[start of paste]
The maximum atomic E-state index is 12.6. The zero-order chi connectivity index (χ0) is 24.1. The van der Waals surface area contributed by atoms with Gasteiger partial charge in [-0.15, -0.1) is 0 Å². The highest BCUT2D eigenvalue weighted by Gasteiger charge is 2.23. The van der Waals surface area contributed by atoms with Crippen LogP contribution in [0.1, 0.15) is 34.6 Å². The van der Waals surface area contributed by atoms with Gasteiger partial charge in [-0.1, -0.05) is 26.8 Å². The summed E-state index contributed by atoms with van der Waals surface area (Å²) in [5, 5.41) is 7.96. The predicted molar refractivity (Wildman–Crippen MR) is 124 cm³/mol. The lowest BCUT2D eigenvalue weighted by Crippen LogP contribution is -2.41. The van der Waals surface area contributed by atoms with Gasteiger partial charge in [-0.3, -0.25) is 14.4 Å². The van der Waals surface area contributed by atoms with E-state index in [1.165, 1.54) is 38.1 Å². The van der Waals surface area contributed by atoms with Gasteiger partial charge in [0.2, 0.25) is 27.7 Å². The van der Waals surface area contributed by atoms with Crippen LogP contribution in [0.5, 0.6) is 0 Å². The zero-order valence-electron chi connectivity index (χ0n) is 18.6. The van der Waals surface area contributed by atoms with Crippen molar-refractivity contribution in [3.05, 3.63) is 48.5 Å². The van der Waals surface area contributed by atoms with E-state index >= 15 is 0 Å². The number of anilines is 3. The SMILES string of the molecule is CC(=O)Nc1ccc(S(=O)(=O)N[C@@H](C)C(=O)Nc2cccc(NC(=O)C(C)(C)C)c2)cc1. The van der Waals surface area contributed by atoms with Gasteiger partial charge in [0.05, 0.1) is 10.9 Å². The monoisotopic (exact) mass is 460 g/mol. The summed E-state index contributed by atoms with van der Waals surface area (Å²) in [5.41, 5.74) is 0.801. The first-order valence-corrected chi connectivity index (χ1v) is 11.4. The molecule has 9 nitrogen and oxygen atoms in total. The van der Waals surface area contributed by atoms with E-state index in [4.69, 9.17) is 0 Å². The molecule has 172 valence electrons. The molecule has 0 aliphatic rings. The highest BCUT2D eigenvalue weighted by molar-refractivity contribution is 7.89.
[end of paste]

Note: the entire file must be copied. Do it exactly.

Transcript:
The maximum atomic E-state index is 12.6. The zero-order chi connectivity index (χ0) is 24.1. The van der Waals surface area contributed by atoms with Gasteiger partial charge in [-0.15, -0.1) is 0 Å². The highest BCUT2D eigenvalue weighted by Gasteiger charge is 2.23. The van der Waals surface area contributed by atoms with Crippen LogP contribution in [0.1, 0.15) is 34.6 Å². The van der Waals surface area contributed by atoms with Gasteiger partial charge in [-0.1, -0.05) is 26.8 Å². The summed E-state index contributed by atoms with van der Waals surface area (Å²) in [5, 5.41) is 7.96. The predicted molar refractivity (Wildman–Crippen MR) is 124 cm³/mol. The lowest BCUT2D eigenvalue weighted by Crippen LogP contribution is -2.41. The van der Waals surface area contributed by atoms with Gasteiger partial charge in [-0.3, -0.25) is 14.4 Å². The van der Waals surface area contributed by atoms with E-state index in [1.165, 1.54) is 38.1 Å². The van der Waals surface area contributed by atoms with Gasteiger partial charge in [0.2, 0.25) is 27.7 Å². The van der Waals surface area contributed by atoms with Crippen LogP contribution in [0.5, 0.6) is 0 Å². The zero-order valence-electron chi connectivity index (χ0n) is 18.6. The van der Waals surface area contributed by atoms with Crippen molar-refractivity contribution in [3.05, 3.63) is 48.5 Å². The van der Waals surface area contributed by atoms with E-state index >= 15 is 0 Å². The number of anilines is 3. The SMILES string of the molecule is CC(=O)Nc1ccc(S(=O)(=O)N[C@@H](C)C(=O)Nc2cccc(NC(=O)C(C)(C)C)c2)cc1. The van der Waals surface area contributed by atoms with Gasteiger partial charge in [0.05, 0.1) is 10.9 Å². The monoisotopic (exact) mass is 460 g/mol. The summed E-state index contributed by atoms with van der Waals surface area (Å²) in [5.41, 5.74) is 0.801. The first-order valence-corrected chi connectivity index (χ1v) is 11.4. The molecule has 9 nitrogen and oxygen atoms in total. The van der Waals surface area contributed by atoms with E-state index in [4.69, 9.17) is 0 Å². The molecule has 172 valence electrons. The molecule has 0 aliphatic rings. The highest BCUT2D eigenvalue weighted by molar-refractivity contribution is 7.89.